Dustin’ & Bustin’
Every once in a while we come across an image that seems like it’s been through a dust storm. Lots and lots of little specks that all need to be eliminated, one by one by one by… well you get the idea.
Here’s a section of an image that suffers from this very problem. Notice all the whitish specks that cover the face of this watch?
While we can wonder how they got there the question we’re concerned with here is how do we get rid of them?
The first thought that may come to mind is to use Photoshop’s Rubber Stamp tool, also known as the cloning tool. This could work, but keep in mind that this means having to carefully work around all the gradations etc we can see on the face of the watch.
Maybe the Heal Brush could work well here. While I really like the Heal Brush for a lot of tasks, (it can be really great with skin), there are a few things you have to watch out for with it. With an image that has as many spots as this one there can be a little delay each time you click with the brush. It’s not uncommon to get ahead of the tool and have to wait for Photoshop to catch up to our work so we can see how effectively we’ve dealt with the problem. If you’re working with a good sized file, like a couple of hundred Megs, that could be a lot of waiting, and waiting.
In cases like this I’ll go back to an old tried and true technique to make this job as simple and quick as possible: the Dust & Scratches filter.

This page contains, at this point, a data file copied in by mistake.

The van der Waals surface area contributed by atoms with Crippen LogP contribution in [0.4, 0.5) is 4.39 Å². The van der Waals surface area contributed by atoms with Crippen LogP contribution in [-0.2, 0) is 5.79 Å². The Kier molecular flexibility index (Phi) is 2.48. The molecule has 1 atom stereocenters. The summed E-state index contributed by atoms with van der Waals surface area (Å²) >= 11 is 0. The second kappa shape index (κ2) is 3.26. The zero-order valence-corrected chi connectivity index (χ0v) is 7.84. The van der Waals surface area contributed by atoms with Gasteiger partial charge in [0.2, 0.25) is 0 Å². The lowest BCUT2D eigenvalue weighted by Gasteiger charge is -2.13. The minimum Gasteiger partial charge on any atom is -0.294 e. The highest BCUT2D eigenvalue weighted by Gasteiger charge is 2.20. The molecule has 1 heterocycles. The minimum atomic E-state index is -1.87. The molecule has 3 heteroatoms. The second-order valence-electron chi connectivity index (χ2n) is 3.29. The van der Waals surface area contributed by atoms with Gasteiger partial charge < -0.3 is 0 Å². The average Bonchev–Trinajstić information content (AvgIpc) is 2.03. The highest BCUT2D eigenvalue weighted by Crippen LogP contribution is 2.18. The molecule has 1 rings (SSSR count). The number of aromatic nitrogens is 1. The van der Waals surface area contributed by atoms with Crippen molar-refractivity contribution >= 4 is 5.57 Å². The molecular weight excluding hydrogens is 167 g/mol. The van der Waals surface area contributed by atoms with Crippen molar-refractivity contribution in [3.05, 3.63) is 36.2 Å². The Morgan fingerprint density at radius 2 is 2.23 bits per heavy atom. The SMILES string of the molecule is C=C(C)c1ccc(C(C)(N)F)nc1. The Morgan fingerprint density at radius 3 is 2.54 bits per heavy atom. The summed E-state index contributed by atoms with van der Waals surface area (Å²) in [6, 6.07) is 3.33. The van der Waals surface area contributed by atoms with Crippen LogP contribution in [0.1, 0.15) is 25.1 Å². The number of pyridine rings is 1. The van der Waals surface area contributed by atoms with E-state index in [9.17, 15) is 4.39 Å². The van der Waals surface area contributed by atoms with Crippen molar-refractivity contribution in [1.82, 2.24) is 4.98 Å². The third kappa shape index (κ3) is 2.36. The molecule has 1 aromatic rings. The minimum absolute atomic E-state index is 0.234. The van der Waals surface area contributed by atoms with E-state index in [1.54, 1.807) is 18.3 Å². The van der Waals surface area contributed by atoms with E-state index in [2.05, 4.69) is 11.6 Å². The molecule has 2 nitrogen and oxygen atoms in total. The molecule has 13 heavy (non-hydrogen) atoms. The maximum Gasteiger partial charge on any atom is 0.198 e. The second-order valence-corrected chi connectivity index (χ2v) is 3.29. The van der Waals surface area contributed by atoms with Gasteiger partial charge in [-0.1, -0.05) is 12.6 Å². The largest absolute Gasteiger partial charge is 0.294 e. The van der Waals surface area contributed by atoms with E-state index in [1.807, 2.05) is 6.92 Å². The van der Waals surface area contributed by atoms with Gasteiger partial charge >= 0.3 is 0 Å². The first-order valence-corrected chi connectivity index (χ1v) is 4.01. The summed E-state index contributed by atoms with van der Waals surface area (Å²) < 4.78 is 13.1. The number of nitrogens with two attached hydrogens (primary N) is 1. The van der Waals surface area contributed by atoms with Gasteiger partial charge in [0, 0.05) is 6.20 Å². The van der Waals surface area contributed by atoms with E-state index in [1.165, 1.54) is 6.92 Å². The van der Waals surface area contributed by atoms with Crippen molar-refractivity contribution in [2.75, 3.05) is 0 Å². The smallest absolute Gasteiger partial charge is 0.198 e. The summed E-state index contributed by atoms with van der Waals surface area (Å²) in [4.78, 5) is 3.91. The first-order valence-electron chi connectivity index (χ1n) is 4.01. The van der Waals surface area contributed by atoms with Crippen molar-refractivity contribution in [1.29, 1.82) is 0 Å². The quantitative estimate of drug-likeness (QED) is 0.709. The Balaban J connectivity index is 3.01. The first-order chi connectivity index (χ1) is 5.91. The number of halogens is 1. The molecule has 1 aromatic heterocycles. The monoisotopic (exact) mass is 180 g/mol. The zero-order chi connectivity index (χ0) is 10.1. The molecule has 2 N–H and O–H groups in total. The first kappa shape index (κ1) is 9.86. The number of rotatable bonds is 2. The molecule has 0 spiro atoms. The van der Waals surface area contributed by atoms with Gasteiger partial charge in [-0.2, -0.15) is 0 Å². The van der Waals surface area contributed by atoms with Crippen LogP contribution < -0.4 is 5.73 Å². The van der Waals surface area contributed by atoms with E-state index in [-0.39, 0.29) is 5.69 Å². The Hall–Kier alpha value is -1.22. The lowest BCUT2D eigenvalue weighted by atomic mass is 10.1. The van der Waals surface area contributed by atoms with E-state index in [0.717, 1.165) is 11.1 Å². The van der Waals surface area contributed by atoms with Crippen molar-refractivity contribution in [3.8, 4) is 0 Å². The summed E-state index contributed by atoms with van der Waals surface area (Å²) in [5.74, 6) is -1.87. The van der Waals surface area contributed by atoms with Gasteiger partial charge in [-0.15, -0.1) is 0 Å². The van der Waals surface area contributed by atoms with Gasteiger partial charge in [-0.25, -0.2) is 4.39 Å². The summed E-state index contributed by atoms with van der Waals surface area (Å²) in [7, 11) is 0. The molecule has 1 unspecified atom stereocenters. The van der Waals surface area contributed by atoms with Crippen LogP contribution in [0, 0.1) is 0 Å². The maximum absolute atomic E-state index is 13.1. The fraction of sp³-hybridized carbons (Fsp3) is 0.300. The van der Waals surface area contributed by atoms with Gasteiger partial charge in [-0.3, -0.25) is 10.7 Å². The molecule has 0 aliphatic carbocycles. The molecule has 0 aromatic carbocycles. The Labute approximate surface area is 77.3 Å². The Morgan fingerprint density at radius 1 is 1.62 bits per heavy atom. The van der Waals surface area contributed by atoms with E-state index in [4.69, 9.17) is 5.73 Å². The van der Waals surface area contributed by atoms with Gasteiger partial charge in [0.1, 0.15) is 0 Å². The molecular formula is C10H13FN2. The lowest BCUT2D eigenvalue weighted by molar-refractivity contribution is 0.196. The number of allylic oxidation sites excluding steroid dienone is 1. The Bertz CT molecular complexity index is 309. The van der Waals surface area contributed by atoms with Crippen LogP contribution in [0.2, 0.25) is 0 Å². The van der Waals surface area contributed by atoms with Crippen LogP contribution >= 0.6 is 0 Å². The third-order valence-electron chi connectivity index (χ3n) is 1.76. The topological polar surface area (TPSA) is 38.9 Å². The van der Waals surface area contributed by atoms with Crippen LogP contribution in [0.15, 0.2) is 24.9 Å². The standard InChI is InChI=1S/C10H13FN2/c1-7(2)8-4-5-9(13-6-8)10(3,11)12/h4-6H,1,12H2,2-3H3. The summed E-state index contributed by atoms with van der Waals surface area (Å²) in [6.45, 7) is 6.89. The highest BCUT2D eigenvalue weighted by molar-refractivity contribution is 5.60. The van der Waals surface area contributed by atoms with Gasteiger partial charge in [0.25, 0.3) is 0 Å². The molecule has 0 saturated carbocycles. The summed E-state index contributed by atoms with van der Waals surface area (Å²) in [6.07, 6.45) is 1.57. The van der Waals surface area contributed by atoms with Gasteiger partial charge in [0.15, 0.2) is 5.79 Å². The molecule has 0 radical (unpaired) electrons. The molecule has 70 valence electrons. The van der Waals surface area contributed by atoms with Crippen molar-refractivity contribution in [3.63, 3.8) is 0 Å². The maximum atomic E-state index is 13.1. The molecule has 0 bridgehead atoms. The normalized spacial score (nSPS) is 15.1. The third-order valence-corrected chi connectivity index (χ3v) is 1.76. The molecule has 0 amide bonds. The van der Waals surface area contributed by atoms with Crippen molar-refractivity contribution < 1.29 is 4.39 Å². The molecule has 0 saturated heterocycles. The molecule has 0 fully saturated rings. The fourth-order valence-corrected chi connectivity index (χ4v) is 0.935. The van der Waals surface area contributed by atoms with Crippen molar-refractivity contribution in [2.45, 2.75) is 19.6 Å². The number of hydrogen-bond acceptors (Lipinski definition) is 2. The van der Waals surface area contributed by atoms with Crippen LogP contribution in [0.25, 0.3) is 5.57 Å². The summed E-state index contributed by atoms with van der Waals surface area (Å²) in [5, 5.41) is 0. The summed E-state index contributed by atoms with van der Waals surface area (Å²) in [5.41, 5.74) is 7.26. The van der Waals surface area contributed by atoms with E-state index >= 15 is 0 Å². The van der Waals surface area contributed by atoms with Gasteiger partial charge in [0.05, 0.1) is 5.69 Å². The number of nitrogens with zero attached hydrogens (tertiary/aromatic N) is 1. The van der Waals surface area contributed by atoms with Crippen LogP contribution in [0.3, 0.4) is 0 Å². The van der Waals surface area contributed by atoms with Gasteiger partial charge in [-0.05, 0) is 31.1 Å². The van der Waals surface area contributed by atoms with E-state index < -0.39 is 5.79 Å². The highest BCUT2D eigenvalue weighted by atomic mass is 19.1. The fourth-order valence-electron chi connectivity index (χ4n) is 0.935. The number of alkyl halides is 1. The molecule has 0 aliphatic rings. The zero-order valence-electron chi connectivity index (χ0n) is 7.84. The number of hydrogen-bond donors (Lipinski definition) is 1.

Found under Photoshop’s Filter>Noise menu the Dust & Scratches filter is basically a variation on the Blur filter. From this screen grab you can see that the filter’s dialogue has settings for both the Radius and the Threshold.
The challenge is to find the balance between the Amount of Blur being applied with the Radius and protecting the smaller details with the Threshold setting. While that can sound a little tricky the way this is used in practice is to find a setting that knocks out most of the dust without blurring out too many little details, (on a duplicate layer of course).
Then the trick is to use a Layer Mask filled with Black to mask out the filtered duplicated layer. Now all you have to do is using the Brush tool paint white in the layer mask wherever you see those nasty little spots and magically they disappear. (Ok not so magically, but it’s more fun to put it that way, eh?)
Since the Brush tool works more quickly than the Heal Brush and the combination of the filter and the layer mask is simpler to use than the Rubber Stamp tool this can be a pretty quick way to knock down the majority of those troublesome spots.
There are a few things to watch out for when using this tool to bust those specks. In this side by side enlargement here you can easily see the small type has been blurred, but what can be just as problematic and more difficult to see are the borders around some of the larger specks.
When viewed closely these borders can be objectionable artifacts that should be avoided. This means that the Dust & Scratches filter usually won’t do the job alone, when you see some artifact like these borders use the Heal Brush or the Rubber Stamp tool instead.
So while it’s definitely not a cure-all solution the Dust & Scratches filter is certainly a very useful one.